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excerpts from Threads

text and images by Jill Magi

Needing more time to arrive, I sit on a bench between ferry terminal and city gate, imagining that my father’s history is visible on my face. An uncertain expression. Perhaps sadness or certain Estonian features such as hair color or the eyes, though in any other context, I do not believe in this.

They watch. I open the zip-lock bag that holds my notebook, still in the right place, protected.

On the island I felt closer to fluency midagi (but) she mistook my Estonian for Finnish and when I pulled out Estonian money her face dropped, it being worth much less. Her granddaughter’s English, intervening. I bought the sweater anyway and it never stopped smelling nagu (as) sheep but valuable.

The anthropologist from China explains the emptiness of her field research as our bus hurtles through forests of dense local knowledge, the sea visible from the road. Despite relative isolation, echt-culture slips through the years, over ceremonial cliffs, between waves. This social scientist’s sullen face as she reports on the forgotten folk dances or perhaps their refusal to demonstrate a remembering.

“Who is Estonian?” Folk songs, customary striped skirts and leather knickers, prettiest girls bloused in embroidery. Of course ribbons. “You emphasize especially the fine results achieved in wrestling and shooting.”

She slices his picture from the page of the photo album and hands it to me, saying, “here is your great-grandfather” “doesn’t he look like a Jew?” “your grandmother, possibly she had some Jewish blood,” “her hair was not ever particularly light.” Curly, yes or no. The name was Bloom or Blom or Blum and “her grandfather was a tailor from Sweden so therefore.” We use German. “Jovial also, that aunt, possibly part gypsy.” “Certain professions or certain dispositions and fun-loving too.” Saying, “I am Jewish.” Or not saying. “I am not Jewish.” “I am Estonian.” “A good bit of mixed blood.”

To secure the proper papers awaiting deportation or to flee, scrambling for identities, against—

“What is your nationality, Miss?” “Really? I thought you were French.” “Because (this is because) I am from—” His accent and not myself. “This is because my nose is not or my ears are so or not as blonde as my sister” and “the Estonian’s humor is particularly dark.”

I enter the building as the daughter of one who left, slip money into the machine and press against the binding. The librarian hands over the heavy book published “to settle history.” Blom, Blum, Bloom: my finger follows columns of “deported and dead or missing.” Light crosses each page and I leave with reproductions of reproductions of arrest documents on paper longer than U. S. standard letter.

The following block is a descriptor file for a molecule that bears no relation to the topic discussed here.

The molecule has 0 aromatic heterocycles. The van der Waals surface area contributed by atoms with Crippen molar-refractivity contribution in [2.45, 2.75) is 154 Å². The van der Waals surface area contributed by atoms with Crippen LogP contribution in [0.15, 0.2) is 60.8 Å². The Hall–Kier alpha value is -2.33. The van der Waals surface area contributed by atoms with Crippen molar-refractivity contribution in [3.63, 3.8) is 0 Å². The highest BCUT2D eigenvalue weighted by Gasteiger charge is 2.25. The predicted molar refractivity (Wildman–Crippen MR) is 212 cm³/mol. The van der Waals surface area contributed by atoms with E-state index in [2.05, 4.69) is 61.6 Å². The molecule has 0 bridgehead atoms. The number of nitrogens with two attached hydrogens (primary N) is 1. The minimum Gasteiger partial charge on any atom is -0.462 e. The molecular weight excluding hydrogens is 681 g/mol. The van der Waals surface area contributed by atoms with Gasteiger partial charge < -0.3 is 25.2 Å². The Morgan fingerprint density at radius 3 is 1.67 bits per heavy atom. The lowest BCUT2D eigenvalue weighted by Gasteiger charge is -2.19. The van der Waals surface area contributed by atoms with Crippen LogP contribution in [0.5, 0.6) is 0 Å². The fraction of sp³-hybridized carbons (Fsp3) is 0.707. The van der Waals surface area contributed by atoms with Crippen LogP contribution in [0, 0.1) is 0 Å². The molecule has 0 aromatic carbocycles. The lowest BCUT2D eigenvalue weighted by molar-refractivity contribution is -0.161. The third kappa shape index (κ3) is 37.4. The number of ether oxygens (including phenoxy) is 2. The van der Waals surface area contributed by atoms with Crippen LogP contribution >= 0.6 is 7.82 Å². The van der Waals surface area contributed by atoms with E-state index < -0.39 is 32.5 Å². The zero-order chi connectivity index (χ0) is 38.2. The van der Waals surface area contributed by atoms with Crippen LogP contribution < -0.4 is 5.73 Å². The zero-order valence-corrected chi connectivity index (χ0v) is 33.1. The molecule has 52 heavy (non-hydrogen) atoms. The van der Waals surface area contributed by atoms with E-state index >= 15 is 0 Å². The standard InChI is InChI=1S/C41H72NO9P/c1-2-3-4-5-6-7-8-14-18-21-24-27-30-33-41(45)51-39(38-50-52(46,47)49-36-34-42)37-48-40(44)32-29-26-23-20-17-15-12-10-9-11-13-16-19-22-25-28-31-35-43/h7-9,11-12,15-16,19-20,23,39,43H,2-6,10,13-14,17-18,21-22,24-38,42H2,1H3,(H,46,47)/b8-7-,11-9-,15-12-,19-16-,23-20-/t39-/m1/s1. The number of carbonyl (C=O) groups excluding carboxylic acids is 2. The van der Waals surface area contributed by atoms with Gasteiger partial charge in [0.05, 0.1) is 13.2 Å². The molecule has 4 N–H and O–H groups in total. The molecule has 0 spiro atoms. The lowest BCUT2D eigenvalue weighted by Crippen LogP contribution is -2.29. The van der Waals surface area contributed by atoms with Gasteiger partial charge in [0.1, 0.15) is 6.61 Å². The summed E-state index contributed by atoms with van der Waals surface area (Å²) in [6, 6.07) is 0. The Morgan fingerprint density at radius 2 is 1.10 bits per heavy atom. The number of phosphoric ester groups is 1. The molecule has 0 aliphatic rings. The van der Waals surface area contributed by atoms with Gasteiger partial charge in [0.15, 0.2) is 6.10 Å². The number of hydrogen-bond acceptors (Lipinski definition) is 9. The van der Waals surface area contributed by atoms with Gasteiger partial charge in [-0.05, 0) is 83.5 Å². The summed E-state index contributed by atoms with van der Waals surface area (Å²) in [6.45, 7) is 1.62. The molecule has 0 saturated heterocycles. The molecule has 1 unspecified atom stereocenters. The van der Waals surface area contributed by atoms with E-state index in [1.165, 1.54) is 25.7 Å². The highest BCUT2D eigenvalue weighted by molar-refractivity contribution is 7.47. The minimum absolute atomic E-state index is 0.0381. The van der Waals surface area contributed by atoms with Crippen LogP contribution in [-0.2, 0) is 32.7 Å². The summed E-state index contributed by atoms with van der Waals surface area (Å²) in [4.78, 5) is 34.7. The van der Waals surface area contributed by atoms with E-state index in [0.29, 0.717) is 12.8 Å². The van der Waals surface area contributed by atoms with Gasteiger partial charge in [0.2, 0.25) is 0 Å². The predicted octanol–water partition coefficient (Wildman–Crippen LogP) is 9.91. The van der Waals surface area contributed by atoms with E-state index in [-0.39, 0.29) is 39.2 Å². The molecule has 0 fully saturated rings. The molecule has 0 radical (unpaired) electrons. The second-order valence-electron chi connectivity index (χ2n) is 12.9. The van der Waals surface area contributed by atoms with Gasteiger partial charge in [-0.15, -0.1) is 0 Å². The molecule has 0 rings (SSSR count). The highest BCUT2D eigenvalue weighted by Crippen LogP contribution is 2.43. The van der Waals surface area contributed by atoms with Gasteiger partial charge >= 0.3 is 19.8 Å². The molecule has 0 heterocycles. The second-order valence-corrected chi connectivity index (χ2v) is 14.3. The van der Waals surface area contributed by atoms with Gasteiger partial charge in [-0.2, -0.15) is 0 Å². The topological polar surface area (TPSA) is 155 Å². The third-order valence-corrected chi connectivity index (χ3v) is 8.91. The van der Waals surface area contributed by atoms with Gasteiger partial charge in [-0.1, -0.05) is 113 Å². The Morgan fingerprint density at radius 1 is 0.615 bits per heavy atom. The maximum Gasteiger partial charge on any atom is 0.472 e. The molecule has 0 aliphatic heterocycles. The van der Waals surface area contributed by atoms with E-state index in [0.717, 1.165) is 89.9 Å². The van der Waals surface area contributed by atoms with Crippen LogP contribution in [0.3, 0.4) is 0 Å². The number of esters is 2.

The last Estonian guerrilla fighter was chased out of the forest decades after the end of The War. Beard and fingernails long. The last of The Forest Brethren, farmers fed him. He drowned trying to cross a small pond.

German soldiers come down the road and ask my father, “which way did the Russians go?” He points. Moments later, the Russians come through and ask, “which way did the Germans go?” He points in the opposite direction.

My grandfather convinces German soldiers to let him use confiscated religious tracts for kindling. They agree, letting the charming Estonian take with him his volkgeist and bundles of publications back to the church from where they had just been seized.

Cleverness equals a national characteristic as they dream of being free, and, if under God, directly so.

In 1994 a Peace Corps volunteer finds a bronze church bell buried just under the forest surface during the last year of World War II to protect it from being melted into weapons. The president of Estonia donates one month of his salary to the people of Hiiumaa Island to restore the bell. Hearing this, the locals let it ring for Christmas then quickly take it down so that they will still get the money.

I read a fading “CCCP” across cracked walls. The red letters of Olympic uniforms. A dog snarls, pushing me back. Into safety. Into thoughts of Olga Korbut who was not so Soviet, they said, smiling. He pointed out the Estonian names among the basketball players. I pointed out the missing lines on each map and globe, the meaning of “defect.”

In the present tense rings of brown line tea cups. I collect stains and bits of leaves. Bus stop below, coming and going. Iron gates and lace over shutters. The subway shakes the windows as again you don’t arrive so I wait, rumbling, an inherited map.

Roads spread legibly out from the old city into block apartment buildings of plastic perforated shoes, Russian. Her bunions and lack of citizenship, carrying a plastic bag and a satchel made of netting, radishes inside. I divert my eyes. I notice.

One who comes.

One who washes.

Who wishes.

Seer, prophet.

One who is dying.

One who is doing.

A citizen hobbles through the medieval city gate into the re-building. Crippled, his legs swing out to the side, his shoulders hunch and propel the weight of his legs, arms firmly placed inside the cuffs of the crutches as I watch. Because of The War: the reason I now assign to all injury.

I am able-bodied though heavy with a backpack, watching the walled city from the outside. Believing there is something to find out. A view called history. Or to enter.


Jill Magi

Jill Magi works in text, image, and textiles. LABOR will be out in September 2013 from Nightboat Books, and her other books are Threads (Futurepoem), SLOT (Ugly Duckling Presse), Cadastral Map (Shearsman), and Torchwood (Shearsman). She was a 2012-13 visiting writer in the MFA poetry program at Columbia College Chicago and an instructor at the School of the Art Institute of Chicago.


The Brooklyn Rail

JUL-AUG 2006

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